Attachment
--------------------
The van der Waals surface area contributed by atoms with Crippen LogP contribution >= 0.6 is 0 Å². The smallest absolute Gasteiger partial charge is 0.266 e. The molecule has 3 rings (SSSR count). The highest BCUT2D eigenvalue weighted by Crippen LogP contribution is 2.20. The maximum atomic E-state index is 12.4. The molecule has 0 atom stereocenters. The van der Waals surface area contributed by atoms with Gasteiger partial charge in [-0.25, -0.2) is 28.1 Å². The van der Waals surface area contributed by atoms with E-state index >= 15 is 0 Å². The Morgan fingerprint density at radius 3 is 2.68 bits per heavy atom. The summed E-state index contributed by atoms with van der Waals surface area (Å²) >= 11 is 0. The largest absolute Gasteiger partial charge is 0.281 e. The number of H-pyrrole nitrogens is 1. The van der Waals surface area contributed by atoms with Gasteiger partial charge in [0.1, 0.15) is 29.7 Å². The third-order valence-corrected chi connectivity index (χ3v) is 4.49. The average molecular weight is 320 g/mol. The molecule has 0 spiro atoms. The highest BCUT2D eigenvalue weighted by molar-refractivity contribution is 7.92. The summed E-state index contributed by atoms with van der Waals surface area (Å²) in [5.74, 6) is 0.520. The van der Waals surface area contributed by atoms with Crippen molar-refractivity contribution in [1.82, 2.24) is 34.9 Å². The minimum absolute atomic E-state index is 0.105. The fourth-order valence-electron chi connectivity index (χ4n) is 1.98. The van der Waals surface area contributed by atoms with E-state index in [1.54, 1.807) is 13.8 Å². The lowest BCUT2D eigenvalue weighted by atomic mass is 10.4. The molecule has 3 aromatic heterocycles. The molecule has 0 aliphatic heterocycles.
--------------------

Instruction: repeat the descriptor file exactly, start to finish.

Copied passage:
The van der Waals surface area contributed by atoms with Crippen LogP contribution >= 0.6 is 0 Å². The smallest absolute Gasteiger partial charge is 0.266 e. The molecule has 3 rings (SSSR count). The highest BCUT2D eigenvalue weighted by Crippen LogP contribution is 2.20. The maximum atomic E-state index is 12.4. The molecule has 0 atom stereocenters. The van der Waals surface area contributed by atoms with Gasteiger partial charge in [-0.25, -0.2) is 28.1 Å². The van der Waals surface area contributed by atoms with E-state index >= 15 is 0 Å². The Morgan fingerprint density at radius 3 is 2.68 bits per heavy atom. The summed E-state index contributed by atoms with van der Waals surface area (Å²) >= 11 is 0. The largest absolute Gasteiger partial charge is 0.281 e. The number of H-pyrrole nitrogens is 1. The van der Waals surface area contributed by atoms with Gasteiger partial charge in [0.1, 0.15) is 29.7 Å². The third-order valence-corrected chi connectivity index (χ3v) is 4.49. The average molecular weight is 320 g/mol. The molecule has 0 spiro atoms. The highest BCUT2D eigenvalue weighted by molar-refractivity contribution is 7.92. The summed E-state index contributed by atoms with van der Waals surface area (Å²) in [5.74, 6) is 0.520. The van der Waals surface area contributed by atoms with Crippen molar-refractivity contribution in [1.82, 2.24) is 34.9 Å². The minimum absolute atomic E-state index is 0.105. The fourth-order valence-electron chi connectivity index (χ4n) is 1.98. The van der Waals surface area contributed by atoms with E-state index in [1.54, 1.807) is 13.8 Å². The lowest BCUT2D eigenvalue weighted by atomic mass is 10.4. The molecule has 3 aromatic heterocycles. The molecule has 0 aliphatic heterocycles.